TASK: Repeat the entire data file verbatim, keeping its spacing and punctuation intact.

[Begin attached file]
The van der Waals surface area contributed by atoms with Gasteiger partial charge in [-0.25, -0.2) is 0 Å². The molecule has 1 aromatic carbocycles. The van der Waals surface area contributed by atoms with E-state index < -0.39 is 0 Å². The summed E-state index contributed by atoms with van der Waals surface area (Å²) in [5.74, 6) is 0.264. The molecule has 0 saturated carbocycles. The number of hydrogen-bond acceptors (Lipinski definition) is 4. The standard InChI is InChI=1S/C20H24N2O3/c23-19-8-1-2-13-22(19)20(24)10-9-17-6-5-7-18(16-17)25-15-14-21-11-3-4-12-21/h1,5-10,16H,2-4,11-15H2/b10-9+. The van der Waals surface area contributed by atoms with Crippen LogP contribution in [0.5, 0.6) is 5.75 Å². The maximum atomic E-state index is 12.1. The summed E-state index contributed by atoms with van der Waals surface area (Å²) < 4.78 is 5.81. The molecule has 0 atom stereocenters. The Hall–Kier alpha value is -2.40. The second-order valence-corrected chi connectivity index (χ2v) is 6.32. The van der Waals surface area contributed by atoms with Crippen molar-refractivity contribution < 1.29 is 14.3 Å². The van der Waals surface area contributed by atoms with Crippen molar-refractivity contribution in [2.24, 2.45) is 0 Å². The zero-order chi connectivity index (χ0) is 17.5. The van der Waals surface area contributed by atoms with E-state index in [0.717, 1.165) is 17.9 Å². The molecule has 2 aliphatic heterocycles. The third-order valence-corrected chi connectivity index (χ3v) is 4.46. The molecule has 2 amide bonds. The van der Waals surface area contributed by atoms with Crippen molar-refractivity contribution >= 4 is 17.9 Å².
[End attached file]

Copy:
The van der Waals surface area contributed by atoms with Gasteiger partial charge in [-0.25, -0.2) is 0 Å². The molecule has 1 aromatic carbocycles. The van der Waals surface area contributed by atoms with E-state index < -0.39 is 0 Å². The summed E-state index contributed by atoms with van der Waals surface area (Å²) in [5.74, 6) is 0.264. The molecule has 0 saturated carbocycles. The number of hydrogen-bond acceptors (Lipinski definition) is 4. The standard InChI is InChI=1S/C20H24N2O3/c23-19-8-1-2-13-22(19)20(24)10-9-17-6-5-7-18(16-17)25-15-14-21-11-3-4-12-21/h1,5-10,16H,2-4,11-15H2/b10-9+. The van der Waals surface area contributed by atoms with Crippen LogP contribution in [0.5, 0.6) is 5.75 Å². The maximum atomic E-state index is 12.1. The summed E-state index contributed by atoms with van der Waals surface area (Å²) < 4.78 is 5.81. The molecule has 0 atom stereocenters. The Hall–Kier alpha value is -2.40. The second-order valence-corrected chi connectivity index (χ2v) is 6.32. The van der Waals surface area contributed by atoms with Crippen molar-refractivity contribution < 1.29 is 14.3 Å². The van der Waals surface area contributed by atoms with Crippen molar-refractivity contribution in [2.24, 2.45) is 0 Å². The zero-order chi connectivity index (χ0) is 17.5. The van der Waals surface area contributed by atoms with E-state index in [0.717, 1.165) is 17.9 Å². The molecule has 2 aliphatic heterocycles. The third-order valence-corrected chi connectivity index (χ3v) is 4.46. The molecule has 2 amide bonds. The van der Waals surface area contributed by atoms with Crippen molar-refractivity contribution >= 4 is 17.9 Å².